In contrast, Russia, which has allowed the rouble to fall sharply, is still seeing oil prices of around $65 in local currency terms, with many other oil exporters such as Brazil and Azerbaijan also seeing more cushioning of the blow than Nigeria.
Charles Robertson, chief global economist at Renaissance Capital, who drew up the second chart, expects Nigeria to bow to the seemingly inevitable and devalue the naira, given that his calculation of fair value is N305/$, very close to the current black market rate.
He notes that frontier market funds are now underweight Nigerian equities, and believes that international investors “are likely to remain on the sidelines,” barring an obvious catalyst for change.
Nevertheless he believes a devaluation to N250/$, “while no longer sufficient to ease all dollar shortages … would be good enough to warrant investors taking a fresh look at Nigeria, especially if they expect a rebound in the oil price”.
Daniel Salter, global equity strategist at RenCap, has been busy analysing just when equity market investors should consider returning to a freshly devalued Nigeria, if history is anything to go by.
Mr Salter analysed 13 emerging market currency devaluations since 1994 in countries ranging from Mexico and Turkey to Egypt and South Korea.
His conclusions are that it is rarely worth buying in anticipation of a currency devaluation and that, on average, equity markets do not hit their low point (in dollar terms) until 99 days after the start of the currency devaluation.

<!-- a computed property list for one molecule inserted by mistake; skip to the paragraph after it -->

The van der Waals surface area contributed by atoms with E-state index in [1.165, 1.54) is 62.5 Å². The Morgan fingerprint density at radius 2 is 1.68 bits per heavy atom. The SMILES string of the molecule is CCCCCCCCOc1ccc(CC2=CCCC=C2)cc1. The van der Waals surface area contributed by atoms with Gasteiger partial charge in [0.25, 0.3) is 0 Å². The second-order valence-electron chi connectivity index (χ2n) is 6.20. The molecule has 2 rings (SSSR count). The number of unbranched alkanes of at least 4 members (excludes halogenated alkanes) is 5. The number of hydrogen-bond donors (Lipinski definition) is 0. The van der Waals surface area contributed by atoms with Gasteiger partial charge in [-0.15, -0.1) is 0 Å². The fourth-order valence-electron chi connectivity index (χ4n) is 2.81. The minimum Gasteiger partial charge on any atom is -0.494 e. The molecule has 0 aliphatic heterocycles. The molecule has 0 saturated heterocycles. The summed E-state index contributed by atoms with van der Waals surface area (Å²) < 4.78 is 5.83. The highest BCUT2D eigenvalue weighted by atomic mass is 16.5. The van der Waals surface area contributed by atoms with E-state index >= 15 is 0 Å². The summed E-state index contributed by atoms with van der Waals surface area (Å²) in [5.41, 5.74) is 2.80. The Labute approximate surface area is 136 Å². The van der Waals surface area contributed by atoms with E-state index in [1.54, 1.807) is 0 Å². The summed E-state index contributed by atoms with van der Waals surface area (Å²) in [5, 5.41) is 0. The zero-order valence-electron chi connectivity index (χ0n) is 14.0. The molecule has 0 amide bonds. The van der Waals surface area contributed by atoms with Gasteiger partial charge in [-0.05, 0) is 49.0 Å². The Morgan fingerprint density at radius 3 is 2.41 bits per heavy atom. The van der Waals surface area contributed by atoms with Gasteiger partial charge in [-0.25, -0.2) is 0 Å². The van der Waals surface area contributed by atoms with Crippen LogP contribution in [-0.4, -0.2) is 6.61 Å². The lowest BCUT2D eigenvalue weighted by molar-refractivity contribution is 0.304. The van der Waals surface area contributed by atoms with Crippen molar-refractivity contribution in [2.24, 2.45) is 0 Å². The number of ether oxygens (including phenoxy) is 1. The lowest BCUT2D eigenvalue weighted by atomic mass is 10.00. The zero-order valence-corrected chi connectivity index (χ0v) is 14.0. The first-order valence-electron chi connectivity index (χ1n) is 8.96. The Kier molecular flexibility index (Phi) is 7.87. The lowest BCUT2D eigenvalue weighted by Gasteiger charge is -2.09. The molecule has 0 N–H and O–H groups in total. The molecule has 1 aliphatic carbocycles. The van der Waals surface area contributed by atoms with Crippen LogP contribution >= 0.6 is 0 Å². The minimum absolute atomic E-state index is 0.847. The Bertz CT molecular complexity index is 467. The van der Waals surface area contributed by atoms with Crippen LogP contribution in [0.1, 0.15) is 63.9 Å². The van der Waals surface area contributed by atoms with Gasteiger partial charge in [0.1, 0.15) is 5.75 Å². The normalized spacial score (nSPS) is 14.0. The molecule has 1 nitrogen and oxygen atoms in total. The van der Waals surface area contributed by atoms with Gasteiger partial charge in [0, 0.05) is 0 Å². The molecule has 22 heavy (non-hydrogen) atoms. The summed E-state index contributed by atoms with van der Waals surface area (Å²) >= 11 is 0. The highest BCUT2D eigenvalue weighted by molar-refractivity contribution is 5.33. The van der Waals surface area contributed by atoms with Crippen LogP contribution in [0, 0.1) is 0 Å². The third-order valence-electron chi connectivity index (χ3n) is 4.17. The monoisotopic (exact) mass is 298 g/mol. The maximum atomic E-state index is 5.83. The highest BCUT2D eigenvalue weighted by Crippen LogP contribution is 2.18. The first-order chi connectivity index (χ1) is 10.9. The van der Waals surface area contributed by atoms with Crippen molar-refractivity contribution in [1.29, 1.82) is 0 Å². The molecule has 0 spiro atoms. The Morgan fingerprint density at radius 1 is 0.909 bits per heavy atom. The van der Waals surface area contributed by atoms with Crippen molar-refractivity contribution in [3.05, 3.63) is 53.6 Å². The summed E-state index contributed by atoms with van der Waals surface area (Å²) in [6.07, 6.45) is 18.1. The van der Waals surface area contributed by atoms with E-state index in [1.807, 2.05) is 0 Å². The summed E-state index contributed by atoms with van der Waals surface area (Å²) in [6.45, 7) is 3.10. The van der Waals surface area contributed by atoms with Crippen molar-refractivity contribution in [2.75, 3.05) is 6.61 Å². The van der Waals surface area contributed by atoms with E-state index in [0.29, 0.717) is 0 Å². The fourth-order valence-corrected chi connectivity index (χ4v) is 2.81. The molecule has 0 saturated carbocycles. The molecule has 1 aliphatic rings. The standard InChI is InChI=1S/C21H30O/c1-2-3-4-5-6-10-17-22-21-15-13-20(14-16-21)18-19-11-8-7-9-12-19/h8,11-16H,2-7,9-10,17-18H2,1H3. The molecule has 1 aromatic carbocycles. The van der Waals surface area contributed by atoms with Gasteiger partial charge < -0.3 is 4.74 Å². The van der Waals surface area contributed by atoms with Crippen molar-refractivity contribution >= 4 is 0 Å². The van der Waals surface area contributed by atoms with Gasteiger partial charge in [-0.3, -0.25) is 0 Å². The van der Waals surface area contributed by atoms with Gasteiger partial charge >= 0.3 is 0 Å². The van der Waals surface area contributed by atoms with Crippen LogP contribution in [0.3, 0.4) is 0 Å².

This delay can vary significantly, though, as the final chart shows. In the case of South Korea in 1997 the stock market troughed the day before the won started to fall. In Nigeria itself, in 2009, this point was reached after 35 days.
However in the cases of Thailand (1997), the Philippines (1998) and Egypt (2001), it would have paid equity market investors to stay out for at least six months.
Mr Salter believes the lag is due to two factors: the initial devaluation is often insufficient to stabilise the currency; and that devaluations frequently coincide with banking crises.
Unfortunately, this analysis probably tells us little about how Nigeria’s equity market is likely to behave in the year after any devaluation.
In the 13 previous episodes, the stock market typically fell 3 per cent in dollar terms in the three months after the start of the devaluation. However, as the above chart shows, there has been huge variability in this figure, from -56 per cent in Mexico in 1994-1995 to +100 per cent in South Korea in 1997-98.
Likewise, on average the typical stock market gained 4 per cent in dollar terms in the year after the devaluation, but once again this is the average of a widely dispersed data set, with the returns ranging from -86 per cent (Indonesia, 1997-98) to +172 per cent (South Korea).
The sector breakdown perhaps delivers a clearer message. RenCap found that consumer staples stocks have tended to outperform in the 12 months after the start of a devaluation, while consumer discretionary companies and industrials tend to pick up once the currency has bottomed.
Financial stocks, in contrast, tend to be the worst sector in the year after a devaluation, probably due to declining credit quality.